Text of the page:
With regular orders streaming from the sales department, traffic managers operate in fast-paced environments. 

Broadcast Engineers

Who do you call when the microphone that has been working minutes before suddenly dies on you?

"The Broadcast Engineer."

Radio broadcast engineers handle all technical issues revolving around the broadcast equipment.

It may include installing new systems and performing preventive maintenance on existing hardware to minimize failures.

And when the problems arise, the engineer must troubleshoot and solve them quickly.

Time is of the essence in such situations—because when the broadcast is down, the station listeners may tune in to competing stations.


When a movie is shot, the producer oversees the movie's production. For instance, ensuring the schedule is adhered to, the film is within the budget, etc.

In the studio, the producer oversees live and remote broadcasts.

Usually, the producer will coordinate with the host to create awesome shows. In this capacity, the producer might suggest the best questions to ask guests or signal when an ad-break is approaching.

In a talk show (tech-operated studio), the producer operates the broadcast desk in a separate room. Other tasks may include:

  • Protecting the radio station's license from invocation by ensuring that the programs don't feature obscenity, indecency or profanity.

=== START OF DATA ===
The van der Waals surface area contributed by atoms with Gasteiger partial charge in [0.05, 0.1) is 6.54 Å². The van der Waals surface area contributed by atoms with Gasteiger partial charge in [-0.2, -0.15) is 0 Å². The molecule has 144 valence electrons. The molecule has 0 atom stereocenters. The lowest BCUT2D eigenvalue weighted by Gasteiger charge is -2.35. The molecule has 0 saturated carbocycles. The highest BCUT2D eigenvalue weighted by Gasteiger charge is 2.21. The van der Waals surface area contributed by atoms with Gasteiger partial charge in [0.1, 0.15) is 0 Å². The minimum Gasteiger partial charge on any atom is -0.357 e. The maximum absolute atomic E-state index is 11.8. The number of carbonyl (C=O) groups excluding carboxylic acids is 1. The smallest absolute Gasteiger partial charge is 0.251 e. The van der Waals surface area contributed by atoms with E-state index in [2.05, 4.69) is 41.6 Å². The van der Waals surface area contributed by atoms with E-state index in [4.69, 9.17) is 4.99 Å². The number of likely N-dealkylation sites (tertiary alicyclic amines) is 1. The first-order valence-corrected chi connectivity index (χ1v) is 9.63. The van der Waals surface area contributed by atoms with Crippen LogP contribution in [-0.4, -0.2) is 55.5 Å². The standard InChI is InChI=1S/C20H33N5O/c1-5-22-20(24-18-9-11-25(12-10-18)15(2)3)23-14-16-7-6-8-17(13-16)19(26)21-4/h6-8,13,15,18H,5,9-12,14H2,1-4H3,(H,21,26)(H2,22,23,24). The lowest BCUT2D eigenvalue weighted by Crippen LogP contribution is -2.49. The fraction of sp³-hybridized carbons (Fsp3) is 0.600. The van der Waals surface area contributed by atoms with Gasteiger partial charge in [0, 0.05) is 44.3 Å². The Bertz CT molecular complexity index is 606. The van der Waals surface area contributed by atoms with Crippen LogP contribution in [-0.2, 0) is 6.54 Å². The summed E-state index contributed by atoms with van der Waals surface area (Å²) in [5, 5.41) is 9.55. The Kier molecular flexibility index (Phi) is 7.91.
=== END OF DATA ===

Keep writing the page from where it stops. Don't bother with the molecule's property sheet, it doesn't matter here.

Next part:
• Booking guests for live interviews. 
  • Screening and pre-interviewing callers before they go on-air.
  • Running the board and working with the station's automation software.
  • Scheduling 
  • Creating content for the radio's website and social pages. 


Finally, we have reporters or broadcast journalists. 

This role involves gathering, investigating, and preparing news stories for on-air delivery or for publishing in station's website. 

News reporters may also prepare documentaries, radio series, rundowns, social media copy, weather announcements, etc.

Some news reporters are based in the office such as editors. Journalists are often out in the field following up with leads, attending events, carrying out interviews and more!

More careers at radio stations

There are more personnel at radio stations including interns, assistant sales associates, assistant producers, etc.